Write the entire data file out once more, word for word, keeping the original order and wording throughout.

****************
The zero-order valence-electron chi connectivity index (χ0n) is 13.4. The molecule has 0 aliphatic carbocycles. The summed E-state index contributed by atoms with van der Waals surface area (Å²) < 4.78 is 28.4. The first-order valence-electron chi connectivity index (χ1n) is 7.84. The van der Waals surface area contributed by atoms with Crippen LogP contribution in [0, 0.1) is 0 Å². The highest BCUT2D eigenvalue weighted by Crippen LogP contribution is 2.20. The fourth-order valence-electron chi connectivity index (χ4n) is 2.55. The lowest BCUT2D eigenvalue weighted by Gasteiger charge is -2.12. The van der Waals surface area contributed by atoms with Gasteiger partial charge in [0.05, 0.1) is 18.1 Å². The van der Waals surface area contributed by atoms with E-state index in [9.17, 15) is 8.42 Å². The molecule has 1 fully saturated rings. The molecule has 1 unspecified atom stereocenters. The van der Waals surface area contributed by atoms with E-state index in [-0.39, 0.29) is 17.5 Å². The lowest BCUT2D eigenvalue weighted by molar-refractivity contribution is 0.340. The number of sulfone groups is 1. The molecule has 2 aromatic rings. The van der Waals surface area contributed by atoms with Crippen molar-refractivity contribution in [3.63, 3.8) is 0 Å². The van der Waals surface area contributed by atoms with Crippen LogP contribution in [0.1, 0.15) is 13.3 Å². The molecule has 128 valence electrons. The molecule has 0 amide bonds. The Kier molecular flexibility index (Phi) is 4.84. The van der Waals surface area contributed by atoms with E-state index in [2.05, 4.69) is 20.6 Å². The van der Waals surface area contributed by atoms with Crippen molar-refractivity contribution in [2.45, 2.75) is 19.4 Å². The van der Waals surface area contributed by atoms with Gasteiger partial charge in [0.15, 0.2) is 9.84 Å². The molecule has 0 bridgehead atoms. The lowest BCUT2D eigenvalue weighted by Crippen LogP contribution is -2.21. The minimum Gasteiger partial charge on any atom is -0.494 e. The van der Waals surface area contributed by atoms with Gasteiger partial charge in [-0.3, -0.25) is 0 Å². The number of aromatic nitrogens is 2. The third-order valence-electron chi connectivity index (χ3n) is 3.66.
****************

The zero-order valence-electron chi connectivity index (χ0n) is 13.4. The molecule has 0 aliphatic carbocycles. The summed E-state index contributed by atoms with van der Waals surface area (Å²) < 4.78 is 28.4. The first-order valence-electron chi connectivity index (χ1n) is 7.84. The van der Waals surface area contributed by atoms with Crippen LogP contribution in [0, 0.1) is 0 Å². The highest BCUT2D eigenvalue weighted by Crippen LogP contribution is 2.20. The fourth-order valence-electron chi connectivity index (χ4n) is 2.55. The lowest BCUT2D eigenvalue weighted by Gasteiger charge is -2.12. The van der Waals surface area contributed by atoms with Gasteiger partial charge in [0.05, 0.1) is 18.1 Å². The van der Waals surface area contributed by atoms with E-state index in [9.17, 15) is 8.42 Å². The molecule has 1 fully saturated rings. The molecule has 1 unspecified atom stereocenters. The van der Waals surface area contributed by atoms with E-state index in [-0.39, 0.29) is 17.5 Å². The lowest BCUT2D eigenvalue weighted by molar-refractivity contribution is 0.340. The number of sulfone groups is 1. The molecule has 2 aromatic rings. The van der Waals surface area contributed by atoms with Crippen molar-refractivity contribution in [3.63, 3.8) is 0 Å². The van der Waals surface area contributed by atoms with Crippen LogP contribution in [0.1, 0.15) is 13.3 Å². The molecule has 128 valence electrons. The molecule has 0 amide bonds. The Kier molecular flexibility index (Phi) is 4.84. The van der Waals surface area contributed by atoms with E-state index in [2.05, 4.69) is 20.6 Å². The van der Waals surface area contributed by atoms with Crippen molar-refractivity contribution in [2.45, 2.75) is 19.4 Å². The van der Waals surface area contributed by atoms with Gasteiger partial charge in [0.15, 0.2) is 9.84 Å². The molecule has 0 bridgehead atoms. The lowest BCUT2D eigenvalue weighted by Crippen LogP contribution is -2.21. The minimum Gasteiger partial charge on any atom is -0.494 e. The van der Waals surface area contributed by atoms with Gasteiger partial charge in [-0.3, -0.25) is 0 Å². The number of aromatic nitrogens is 2. The third-order valence-electron chi connectivity index (χ3n) is 3.66.